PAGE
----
Hypnobirthing — Hypnobirthing, or The Morgan Method, describes itself as a rebirth of the teachings of Grantly Dick-Read who was one of the obstetric pioneers in natural childbirth. Their website states, “The method teaches you that, in the absence of fear and tension, or special medical circumstances, severe pain does not have to be an accompaniment of labor.”

Hypnobabies — Hypnobabies is described as hypnosis for childbirth. Many people have found this to be controversial because of the religious aspects that can impact or surround hypnosis. Hypnobabies describes itself as different from other hypnobirthing programs:

“Hypnobabies is very comprehensive and successful, uses medical hypnotic anesthesia techniques from Gerald Kein’s amazing painless childbirth program, as opposed to simple visualization and imagery, and contains the same kinds of hypnotic scripts used by people who undergo surgery with hypnosis as their only anesthetic.”

I interviewed a mother who gave birth using hypnobabies on my website earlier in the year, and her story was truly amazing: Talking Hypnobabies with Michael

ICEA Classes — The ICEA does not promote a certain curriculum but instead offers certification and training to those interested in becoming a childbirth educator. They have the benefit of being a certified childbirth education instructor without having to stick to a certain curriculum. What I have noticed since starting my training is many instructors certified through the ICEA are also certified through Lamaze.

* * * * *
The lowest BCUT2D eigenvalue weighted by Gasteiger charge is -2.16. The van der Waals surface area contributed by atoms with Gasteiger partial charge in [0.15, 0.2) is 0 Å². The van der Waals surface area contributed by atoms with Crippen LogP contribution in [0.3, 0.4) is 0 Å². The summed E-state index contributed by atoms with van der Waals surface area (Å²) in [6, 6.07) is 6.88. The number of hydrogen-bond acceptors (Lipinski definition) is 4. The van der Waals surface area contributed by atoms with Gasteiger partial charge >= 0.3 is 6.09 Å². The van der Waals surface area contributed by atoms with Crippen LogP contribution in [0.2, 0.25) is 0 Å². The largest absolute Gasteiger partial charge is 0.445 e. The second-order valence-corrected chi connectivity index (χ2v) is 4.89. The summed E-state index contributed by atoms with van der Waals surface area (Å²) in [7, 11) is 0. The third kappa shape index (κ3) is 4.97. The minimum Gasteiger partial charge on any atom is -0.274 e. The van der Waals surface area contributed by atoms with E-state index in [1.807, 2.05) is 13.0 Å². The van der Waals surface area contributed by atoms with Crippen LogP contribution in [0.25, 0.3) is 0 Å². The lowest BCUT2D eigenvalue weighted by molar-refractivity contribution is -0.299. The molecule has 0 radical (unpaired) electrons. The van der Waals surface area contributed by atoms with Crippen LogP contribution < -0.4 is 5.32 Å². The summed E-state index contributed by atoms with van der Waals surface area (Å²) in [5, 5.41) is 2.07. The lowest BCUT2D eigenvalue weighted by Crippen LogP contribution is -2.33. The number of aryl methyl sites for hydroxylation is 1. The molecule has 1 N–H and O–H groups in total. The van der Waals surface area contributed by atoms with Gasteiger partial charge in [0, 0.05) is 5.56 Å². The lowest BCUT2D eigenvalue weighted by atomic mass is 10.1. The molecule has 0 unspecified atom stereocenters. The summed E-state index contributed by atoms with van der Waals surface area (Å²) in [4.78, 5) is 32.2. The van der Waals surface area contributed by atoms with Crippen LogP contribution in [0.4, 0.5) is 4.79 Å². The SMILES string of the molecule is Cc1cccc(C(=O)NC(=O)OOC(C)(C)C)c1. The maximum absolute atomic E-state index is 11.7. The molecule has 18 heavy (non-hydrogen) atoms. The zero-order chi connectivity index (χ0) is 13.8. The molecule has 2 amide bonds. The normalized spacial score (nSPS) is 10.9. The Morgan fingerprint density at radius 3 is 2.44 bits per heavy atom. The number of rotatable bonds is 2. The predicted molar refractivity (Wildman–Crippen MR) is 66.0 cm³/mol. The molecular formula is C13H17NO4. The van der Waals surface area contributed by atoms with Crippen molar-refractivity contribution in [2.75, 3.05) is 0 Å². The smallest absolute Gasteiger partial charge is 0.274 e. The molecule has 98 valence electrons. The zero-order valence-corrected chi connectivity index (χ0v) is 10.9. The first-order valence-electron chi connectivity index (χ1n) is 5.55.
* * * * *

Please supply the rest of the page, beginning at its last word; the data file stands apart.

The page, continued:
Overall these are basic classes with no set-in-stone type of format or background like many of the others listed above.

Birthing from Within — Birthing from within is a program that focuses on spiritual-based preparation for childbirth and parenting. The classes are not as widely offered nationwide as most of the others listed above, and many people have to opt for the self-study program if they are interested in Birthing from Within.

It sounds like a lot to take in — I know… it is scary! But becoming educated on the process of childbirth with the maternity care system the way it is in our country currently is very important to mothers, not only for their own peace of mind, but for their safety!

Article Posted 6 years Ago